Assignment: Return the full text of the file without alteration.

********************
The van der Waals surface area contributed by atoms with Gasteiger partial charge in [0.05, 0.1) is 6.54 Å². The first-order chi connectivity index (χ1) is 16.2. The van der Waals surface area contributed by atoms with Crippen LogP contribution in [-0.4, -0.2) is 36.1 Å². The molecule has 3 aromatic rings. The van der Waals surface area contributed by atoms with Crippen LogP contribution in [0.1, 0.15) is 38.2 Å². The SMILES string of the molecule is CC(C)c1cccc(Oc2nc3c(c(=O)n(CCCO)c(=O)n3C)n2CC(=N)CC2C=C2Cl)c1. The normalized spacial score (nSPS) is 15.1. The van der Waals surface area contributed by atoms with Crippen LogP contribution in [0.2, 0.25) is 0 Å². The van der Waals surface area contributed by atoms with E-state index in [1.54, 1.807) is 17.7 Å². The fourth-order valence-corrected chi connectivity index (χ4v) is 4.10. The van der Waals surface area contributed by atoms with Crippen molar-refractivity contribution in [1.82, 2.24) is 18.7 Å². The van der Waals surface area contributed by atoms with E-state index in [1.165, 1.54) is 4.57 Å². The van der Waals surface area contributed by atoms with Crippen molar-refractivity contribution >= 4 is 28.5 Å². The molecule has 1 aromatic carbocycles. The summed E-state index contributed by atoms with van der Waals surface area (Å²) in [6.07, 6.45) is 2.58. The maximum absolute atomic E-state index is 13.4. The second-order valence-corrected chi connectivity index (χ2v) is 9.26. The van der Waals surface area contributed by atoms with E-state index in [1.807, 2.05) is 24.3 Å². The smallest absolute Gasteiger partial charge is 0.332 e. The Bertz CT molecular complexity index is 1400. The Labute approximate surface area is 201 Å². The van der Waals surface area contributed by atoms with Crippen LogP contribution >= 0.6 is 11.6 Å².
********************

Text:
The van der Waals surface area contributed by atoms with Gasteiger partial charge in [0.05, 0.1) is 6.54 Å². The first-order chi connectivity index (χ1) is 16.2. The van der Waals surface area contributed by atoms with Crippen LogP contribution in [-0.4, -0.2) is 36.1 Å². The molecule has 3 aromatic rings. The van der Waals surface area contributed by atoms with Crippen LogP contribution in [0.1, 0.15) is 38.2 Å². The SMILES string of the molecule is CC(C)c1cccc(Oc2nc3c(c(=O)n(CCCO)c(=O)n3C)n2CC(=N)CC2C=C2Cl)c1. The normalized spacial score (nSPS) is 15.1. The van der Waals surface area contributed by atoms with Crippen LogP contribution in [0.2, 0.25) is 0 Å². The van der Waals surface area contributed by atoms with E-state index in [1.54, 1.807) is 17.7 Å². The fourth-order valence-corrected chi connectivity index (χ4v) is 4.10. The van der Waals surface area contributed by atoms with Crippen molar-refractivity contribution in [1.82, 2.24) is 18.7 Å². The van der Waals surface area contributed by atoms with E-state index in [1.165, 1.54) is 4.57 Å². The van der Waals surface area contributed by atoms with Crippen molar-refractivity contribution >= 4 is 28.5 Å². The molecule has 1 aromatic carbocycles. The summed E-state index contributed by atoms with van der Waals surface area (Å²) in [6.07, 6.45) is 2.58. The maximum absolute atomic E-state index is 13.4. The second-order valence-corrected chi connectivity index (χ2v) is 9.26. The van der Waals surface area contributed by atoms with E-state index in [1.807, 2.05) is 24.3 Å². The smallest absolute Gasteiger partial charge is 0.332 e. The Bertz CT molecular complexity index is 1400. The Labute approximate surface area is 201 Å². The van der Waals surface area contributed by atoms with Crippen LogP contribution >= 0.6 is 11.6 Å².